Coming out of May 2014, UKIP lauded its victory and promised to "park the tanks on the Labour lawn" and achieve great things in the following UK general election. UKIP benefited from the usual public disinterest and apathy when it comes to EU elections, along with the highly visible and heavily scrutinised action taken by Brussels to keep the Eurozone together. But 2015 was a very different election; the hunt for UKIP’s prospective members of parliament was on.
The Times articles exposing UKIP’s candidate process doesn’t come as a shock to me,” says a UKIP staffer speaking exclusively to us, who asked not to be named but worked on the 2015 election.
“I first began to realise UKIP had serious problems during candidacy selection exams when I saw the types of candidates that branches thought would be acceptable to stand and who they believed would win seats. There was considerable pressure to get candidates through the tests to appease branch and inter-party rivalries."
“Despite hustings, the branch’s favoured candidates usually managed to get selected - after they had (in many cases) been re-tested multiple times with the same questions. One of the test questions for the test was “How many seats do you expect to win next year?”, the preferred answer was to the effect of “wait and see”, “we can’t say but we are optimistic”. Looking back at my notes I can now see clearly the disengagement many kippers had from political reality - “sixty”, “one hundred”, “fifty”, “over one hundred”, “six hundred”. In one case out of the six candidates in the session, only one of them had a reasonable and rational expectation of seats.”The process of sifting through candidates took up huge resources from the party which it could ill afford, and some candidates were expected to travel hundreds of miles at their own expense to sit the selection exams. UKIP’s branch structure, celebrated by Nigel Farage as his “people’s army” was the first point of contact for potential candidates, and where possible issues with candidates could and should have been flagged.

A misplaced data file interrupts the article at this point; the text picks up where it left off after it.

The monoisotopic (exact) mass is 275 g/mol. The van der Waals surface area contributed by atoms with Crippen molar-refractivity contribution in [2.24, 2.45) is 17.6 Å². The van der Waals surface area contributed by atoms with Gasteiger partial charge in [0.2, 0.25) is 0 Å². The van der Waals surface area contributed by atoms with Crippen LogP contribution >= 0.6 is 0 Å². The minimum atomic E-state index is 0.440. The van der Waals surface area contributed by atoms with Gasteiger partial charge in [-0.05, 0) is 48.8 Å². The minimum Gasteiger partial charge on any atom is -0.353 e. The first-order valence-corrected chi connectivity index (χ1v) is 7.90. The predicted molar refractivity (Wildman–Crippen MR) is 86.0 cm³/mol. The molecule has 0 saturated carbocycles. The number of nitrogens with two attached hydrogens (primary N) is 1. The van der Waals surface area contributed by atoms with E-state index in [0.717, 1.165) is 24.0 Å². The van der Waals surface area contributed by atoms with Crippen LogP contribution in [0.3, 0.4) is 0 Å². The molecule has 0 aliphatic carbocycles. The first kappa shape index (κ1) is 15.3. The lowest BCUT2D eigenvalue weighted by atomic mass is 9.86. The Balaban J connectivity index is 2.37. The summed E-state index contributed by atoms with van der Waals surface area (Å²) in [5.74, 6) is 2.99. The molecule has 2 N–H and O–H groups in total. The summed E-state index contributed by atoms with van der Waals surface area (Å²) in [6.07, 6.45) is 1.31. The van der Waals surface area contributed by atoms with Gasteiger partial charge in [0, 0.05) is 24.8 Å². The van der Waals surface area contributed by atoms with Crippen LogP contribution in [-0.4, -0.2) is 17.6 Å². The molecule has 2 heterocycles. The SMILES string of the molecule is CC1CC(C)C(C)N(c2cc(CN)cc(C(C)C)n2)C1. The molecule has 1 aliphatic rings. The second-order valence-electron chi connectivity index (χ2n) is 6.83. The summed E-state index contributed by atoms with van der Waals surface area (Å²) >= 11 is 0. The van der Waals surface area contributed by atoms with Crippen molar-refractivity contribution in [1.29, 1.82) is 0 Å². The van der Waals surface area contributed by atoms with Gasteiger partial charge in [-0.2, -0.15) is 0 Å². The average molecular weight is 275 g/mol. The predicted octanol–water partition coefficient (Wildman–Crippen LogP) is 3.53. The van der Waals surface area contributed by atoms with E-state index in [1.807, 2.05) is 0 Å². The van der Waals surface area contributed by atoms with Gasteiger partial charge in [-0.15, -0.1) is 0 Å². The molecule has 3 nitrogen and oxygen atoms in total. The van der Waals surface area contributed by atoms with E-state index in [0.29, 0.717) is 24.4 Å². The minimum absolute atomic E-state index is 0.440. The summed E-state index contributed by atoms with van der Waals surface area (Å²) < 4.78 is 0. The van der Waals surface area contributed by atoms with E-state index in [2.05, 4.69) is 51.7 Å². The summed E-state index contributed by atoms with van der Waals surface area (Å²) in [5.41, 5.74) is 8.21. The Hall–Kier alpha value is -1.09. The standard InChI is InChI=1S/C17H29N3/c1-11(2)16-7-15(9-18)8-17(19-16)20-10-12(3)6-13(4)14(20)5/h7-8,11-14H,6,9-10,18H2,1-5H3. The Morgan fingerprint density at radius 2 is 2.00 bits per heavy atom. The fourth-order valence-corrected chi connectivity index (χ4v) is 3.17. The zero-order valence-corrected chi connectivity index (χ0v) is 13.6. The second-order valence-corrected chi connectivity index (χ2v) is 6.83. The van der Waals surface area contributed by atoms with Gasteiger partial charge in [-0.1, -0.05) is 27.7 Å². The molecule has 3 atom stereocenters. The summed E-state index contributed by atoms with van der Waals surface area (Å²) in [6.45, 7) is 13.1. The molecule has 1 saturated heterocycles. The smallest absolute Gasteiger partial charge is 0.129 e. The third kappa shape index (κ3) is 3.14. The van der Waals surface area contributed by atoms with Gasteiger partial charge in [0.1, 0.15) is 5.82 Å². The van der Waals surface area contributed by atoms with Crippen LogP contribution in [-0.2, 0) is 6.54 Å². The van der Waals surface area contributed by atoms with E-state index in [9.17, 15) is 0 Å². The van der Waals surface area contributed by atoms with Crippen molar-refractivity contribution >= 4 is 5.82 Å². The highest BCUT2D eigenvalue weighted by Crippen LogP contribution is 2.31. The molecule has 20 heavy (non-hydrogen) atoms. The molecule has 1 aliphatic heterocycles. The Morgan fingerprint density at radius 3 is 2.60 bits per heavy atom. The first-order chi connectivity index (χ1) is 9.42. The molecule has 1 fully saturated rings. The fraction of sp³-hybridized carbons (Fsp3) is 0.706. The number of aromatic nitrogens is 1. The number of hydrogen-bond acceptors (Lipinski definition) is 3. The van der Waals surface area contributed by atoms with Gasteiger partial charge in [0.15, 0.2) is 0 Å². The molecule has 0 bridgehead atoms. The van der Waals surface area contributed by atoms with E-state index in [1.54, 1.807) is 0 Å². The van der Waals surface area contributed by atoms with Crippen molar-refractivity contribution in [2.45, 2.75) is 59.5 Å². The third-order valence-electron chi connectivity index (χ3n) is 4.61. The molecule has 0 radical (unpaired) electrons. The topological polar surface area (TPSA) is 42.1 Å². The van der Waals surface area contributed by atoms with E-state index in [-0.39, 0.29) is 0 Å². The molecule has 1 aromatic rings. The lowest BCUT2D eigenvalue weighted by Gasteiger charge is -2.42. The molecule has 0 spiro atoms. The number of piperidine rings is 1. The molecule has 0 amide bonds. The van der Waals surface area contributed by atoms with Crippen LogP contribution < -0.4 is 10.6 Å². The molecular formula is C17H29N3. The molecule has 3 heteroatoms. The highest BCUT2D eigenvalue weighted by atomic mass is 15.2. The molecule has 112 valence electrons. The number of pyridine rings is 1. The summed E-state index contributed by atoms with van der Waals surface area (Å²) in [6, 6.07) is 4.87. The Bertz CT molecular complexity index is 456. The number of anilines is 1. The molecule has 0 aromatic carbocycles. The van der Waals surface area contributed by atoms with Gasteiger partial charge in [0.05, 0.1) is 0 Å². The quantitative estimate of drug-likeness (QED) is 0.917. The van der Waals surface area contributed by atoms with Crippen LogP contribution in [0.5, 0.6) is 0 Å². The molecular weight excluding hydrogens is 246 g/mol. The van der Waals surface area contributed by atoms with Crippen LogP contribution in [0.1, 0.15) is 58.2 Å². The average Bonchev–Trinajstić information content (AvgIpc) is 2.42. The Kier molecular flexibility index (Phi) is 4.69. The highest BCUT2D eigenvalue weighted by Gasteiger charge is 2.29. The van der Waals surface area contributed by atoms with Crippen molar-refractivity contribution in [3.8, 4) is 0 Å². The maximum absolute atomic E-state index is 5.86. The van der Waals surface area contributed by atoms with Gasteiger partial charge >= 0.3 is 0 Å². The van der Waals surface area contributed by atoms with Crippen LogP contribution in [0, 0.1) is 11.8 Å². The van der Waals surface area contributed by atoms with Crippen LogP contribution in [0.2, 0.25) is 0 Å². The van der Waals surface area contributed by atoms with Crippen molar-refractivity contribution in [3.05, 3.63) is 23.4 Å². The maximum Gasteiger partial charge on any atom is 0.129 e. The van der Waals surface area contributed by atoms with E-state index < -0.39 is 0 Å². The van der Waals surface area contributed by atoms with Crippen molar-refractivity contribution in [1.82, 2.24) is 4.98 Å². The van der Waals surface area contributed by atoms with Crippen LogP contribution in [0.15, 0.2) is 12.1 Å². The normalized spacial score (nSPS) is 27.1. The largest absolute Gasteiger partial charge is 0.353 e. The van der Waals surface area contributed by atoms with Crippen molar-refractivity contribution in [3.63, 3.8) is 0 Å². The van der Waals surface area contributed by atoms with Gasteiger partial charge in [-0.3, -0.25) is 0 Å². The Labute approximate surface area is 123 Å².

“The assessment teams assumed that the branches would vet their potential candidates and make us aware of any issues ahead of the interviews,” says the UKIP staffer, “but the cronyism and internal politics got in the way, this meant we were not always told the truth about the people we were supposed to be vetting."
“In one high profile case which caught national news, a candidate was put forward by a branch Chairman and her committee. It was made quite clear to us we were expected to get him through the process, and despite concerns during the interviews we were pressured by an elected UKIP official to pass him."
"The candidate was later embroiled in a national scandal and de-selected.”